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NAD(P)H:Quinone Oxidoreductase 1 Expression in Human Primary Melanotic Melanomas of the Skin | OMICS International
ISSN: 2157-7099
Journal of Cytology & Histology

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NAD(P)H:Quinone Oxidoreductase 1 Expression in Human Primary Melanotic Melanomas of the Skin

Francesco Zappa1*, Timothy Ward1, Ennio Pedrinis2, AIan Mc Gown1 and Nicholas Thatcher1

1CRC Department of Drug Development, Paterson lnstitute for Cancer Research and Christie Hospital NHS Trust, Manchester, UK

2Institute of Pathology of Southern Switzerland, Locarno, Switzerland

*Corresponding Author:
Francesco Zappa
Department of Medical Oncology
Clinica Luganese, 6903 Lugano, Switzerland
Tel: +41 91 960 8147
Fax: +41 91 960 8580
E mail: [email protected]

Received Date: November 15, 2013; Accepted Date: July 03, 2014; Published Date: July 05, 2014

Citation: Zappa F, Ward T, Pedrinis E, Mc Gown A, Thatcher N (2014) NAD(P)H:Quinone Oxidoreductase 1 Expression in Human Primary Melanotic Melanomas of the Skin. J Cytol Histol 5:259. doi:10.4172/2157-7099.1000259

Copyright: © 2014 Zappa F, et al. This is an open-access article distributed under the terms of the Creative Commons Attribution License, which permits unrestricted use, distribution, and reproduction in any medium, provided the original author and source are credited.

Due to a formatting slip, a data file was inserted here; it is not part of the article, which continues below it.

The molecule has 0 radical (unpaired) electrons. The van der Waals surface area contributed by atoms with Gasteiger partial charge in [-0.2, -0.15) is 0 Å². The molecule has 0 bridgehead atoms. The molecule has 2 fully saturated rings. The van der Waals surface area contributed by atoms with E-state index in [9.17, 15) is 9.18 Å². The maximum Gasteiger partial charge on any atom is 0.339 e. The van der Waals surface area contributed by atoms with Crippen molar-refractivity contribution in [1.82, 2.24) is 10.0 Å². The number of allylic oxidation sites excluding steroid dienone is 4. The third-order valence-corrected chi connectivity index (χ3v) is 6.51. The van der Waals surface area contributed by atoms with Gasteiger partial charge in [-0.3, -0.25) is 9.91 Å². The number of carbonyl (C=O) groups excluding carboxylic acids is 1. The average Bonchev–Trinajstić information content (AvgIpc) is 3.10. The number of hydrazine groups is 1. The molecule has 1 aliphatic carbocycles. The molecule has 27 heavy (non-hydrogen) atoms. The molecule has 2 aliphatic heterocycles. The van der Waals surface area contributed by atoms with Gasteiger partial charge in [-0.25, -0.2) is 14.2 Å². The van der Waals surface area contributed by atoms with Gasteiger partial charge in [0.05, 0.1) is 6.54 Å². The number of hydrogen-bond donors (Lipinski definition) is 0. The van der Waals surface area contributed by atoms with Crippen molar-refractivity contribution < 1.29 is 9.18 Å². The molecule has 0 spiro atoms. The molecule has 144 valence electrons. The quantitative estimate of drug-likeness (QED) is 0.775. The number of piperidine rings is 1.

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NAD(P)H:quinone oxidoreductase 1 (NQ01; DT-diaphorase; DTD) is a two-electron reducing enzyme which is often over-expressed in cancers and can activate quinones to form cytotoxic species. This over-expression is used as target in the design of novel anti-cancer drugs. DTD is also expressed in normal tissues, but little is known about its “body mapping”. Because of the dearth of information on the cell-specific expression of DTD in pigmentproducing cells of the skin, we analysed its expression in normal and tumoral samples. Twenty skin biopsies of primary malignant melanotic melanomas (ten with vertical invasion, ten with superficial spreading) were analysed by immunohistochemistry. In normal skin DTD expression was weak in all epidermal layers, including normal melanocytes. Malignant melanomas showed a very strong DTD expression in tumoral cells of all samples and in endothelial lining of peri-tumoral vessels. These results suggest that DT-diaphorase may be a new marker that could be useful in determining the extent of a malignant melanocytic lesion, and also tend to support the potential of malignant melanomas as target for DTDdirected antitumour agents.


DT-diaphorase; NQ01; Mitomycin toxicity; Quinones; Immunohistochemistry; Immunohistochemical marker; Malignant melanoma; Melanocytic lesion